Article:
The best motorbike in the world…

WHY CHOOSE A PIFFLING LITTLE HONDA CUB TO TRAVEL THROUGH SOUTH EAST ASIA ON? WHY NOT SOMETHING MORE SUITABLE?  WELL, THE TRUTH IS, THE HONDA CUB MIGHT JUST BE THE BEST ADVENTURE MOTORBIKE ON THE PLANET. HERE’S WHY….

Although laughably small, with only about three moving parts and an engine barely more powerful than a lawnmower, the Honda cub is in fact a Goliath amongst motorbikes. Designed by Soichiro Honda as the answer to post-war, fuel starved Japan’s need for an  inexpensive mode of transportation, the cub was an instant success. Only a few months after production started in 1958, a new cub was coming off the production line every 12 seconds. Since then over 60 million have been sold in 15 different countries, making it a best-seller to make other best-sellers look like mere fads. Idiot proof, indestructible and easy to maintain, the Honda cub is in many ways the perfect vehicle. James May, who rode one through Vietnam in an iconic episode of Top Gear, even went so far as to say that it was ‘the greatest machine of all time; nay, the single most influential product of humankind’s creativity.’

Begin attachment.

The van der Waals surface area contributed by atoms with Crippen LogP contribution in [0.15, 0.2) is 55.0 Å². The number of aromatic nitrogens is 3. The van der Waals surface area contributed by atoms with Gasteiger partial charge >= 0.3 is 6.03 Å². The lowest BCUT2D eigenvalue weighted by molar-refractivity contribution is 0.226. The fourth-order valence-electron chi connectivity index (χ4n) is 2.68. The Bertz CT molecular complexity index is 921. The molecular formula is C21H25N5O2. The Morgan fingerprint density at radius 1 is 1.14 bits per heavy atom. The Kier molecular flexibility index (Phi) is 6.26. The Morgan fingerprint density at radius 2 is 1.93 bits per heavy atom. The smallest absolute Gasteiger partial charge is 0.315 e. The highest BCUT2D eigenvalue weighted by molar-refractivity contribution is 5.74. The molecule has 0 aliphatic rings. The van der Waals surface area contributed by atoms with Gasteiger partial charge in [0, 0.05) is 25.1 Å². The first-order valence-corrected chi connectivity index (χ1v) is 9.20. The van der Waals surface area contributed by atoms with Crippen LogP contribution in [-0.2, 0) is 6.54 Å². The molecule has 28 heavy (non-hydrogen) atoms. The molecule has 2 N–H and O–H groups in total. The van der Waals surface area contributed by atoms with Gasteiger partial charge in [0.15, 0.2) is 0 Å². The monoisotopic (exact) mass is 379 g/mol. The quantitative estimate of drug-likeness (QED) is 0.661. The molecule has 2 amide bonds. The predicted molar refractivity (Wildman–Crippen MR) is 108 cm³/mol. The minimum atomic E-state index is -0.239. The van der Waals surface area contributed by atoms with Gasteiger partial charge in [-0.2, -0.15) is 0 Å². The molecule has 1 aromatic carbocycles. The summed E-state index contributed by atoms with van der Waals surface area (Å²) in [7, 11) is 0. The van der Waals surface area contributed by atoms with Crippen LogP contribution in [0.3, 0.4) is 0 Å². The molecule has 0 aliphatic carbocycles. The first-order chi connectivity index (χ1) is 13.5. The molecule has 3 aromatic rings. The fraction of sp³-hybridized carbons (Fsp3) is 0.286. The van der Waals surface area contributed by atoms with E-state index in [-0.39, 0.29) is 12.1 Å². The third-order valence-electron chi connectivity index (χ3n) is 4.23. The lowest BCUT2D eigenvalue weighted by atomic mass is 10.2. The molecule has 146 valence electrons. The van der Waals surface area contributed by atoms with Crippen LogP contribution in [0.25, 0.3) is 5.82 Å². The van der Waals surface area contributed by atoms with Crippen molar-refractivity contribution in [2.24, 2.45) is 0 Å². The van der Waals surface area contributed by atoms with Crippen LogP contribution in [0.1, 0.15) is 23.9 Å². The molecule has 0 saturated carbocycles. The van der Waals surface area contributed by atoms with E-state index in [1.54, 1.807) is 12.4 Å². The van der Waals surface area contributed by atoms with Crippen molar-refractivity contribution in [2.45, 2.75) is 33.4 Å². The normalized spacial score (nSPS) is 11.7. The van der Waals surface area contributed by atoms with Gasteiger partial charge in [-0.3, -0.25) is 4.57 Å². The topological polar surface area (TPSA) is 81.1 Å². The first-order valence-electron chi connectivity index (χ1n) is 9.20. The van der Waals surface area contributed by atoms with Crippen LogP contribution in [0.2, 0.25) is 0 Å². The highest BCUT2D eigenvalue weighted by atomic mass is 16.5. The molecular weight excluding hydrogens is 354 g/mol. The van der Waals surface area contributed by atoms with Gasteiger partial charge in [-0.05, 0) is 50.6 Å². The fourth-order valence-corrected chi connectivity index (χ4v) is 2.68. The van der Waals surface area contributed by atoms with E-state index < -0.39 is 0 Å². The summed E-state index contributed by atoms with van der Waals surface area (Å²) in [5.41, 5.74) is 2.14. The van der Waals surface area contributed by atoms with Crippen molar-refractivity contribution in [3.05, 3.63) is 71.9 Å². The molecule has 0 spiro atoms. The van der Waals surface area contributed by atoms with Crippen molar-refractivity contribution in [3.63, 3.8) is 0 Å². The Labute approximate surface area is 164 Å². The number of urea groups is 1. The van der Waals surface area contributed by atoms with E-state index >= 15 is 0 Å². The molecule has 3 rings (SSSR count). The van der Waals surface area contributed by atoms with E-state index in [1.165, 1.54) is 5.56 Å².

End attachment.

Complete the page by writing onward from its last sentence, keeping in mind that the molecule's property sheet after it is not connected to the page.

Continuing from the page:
Whether it lives up to this breathless accolade or not, there’s no getting away from the fact that the Honda cub is the both the best selling motor-vehicle of all time and the single most produced machine ever made. Yes, you read right: the single most produced machine ever made. Immortalised  as a ‘groovy little motorbike’ by California rockers The Beach Boys in their 1964 song Little Honda, it was also voted the Greatest Motorcycle Ever Made by the Discovery Channel in 2006, when Charley Boorman tried – unsuccessfully – to batter one of the poor little beasts to death. The cub was thrown from a building, loaded with 200 kg of pizzas and filled with cooking oil, but the  bike refused to die.

Although some might question my choice of transportation down the Ho Chi Minh Trail, I know that I’ll be riding a machine that I can power with chip-fat, load a whole Vietnamese village onto the back of and go up the Truong Son mountains in first gear. Plus, on a Honda cub I’ll feel every bump, smell every pile of buffalo shit and admire the landscape at the sedate pace of  25 km/h. What could possibly be more perfect?

To read about a previous lengthy trip on a Honda cub see blackc90.com.

At the end of Black C90, 2010
At the end of Black C90, 2010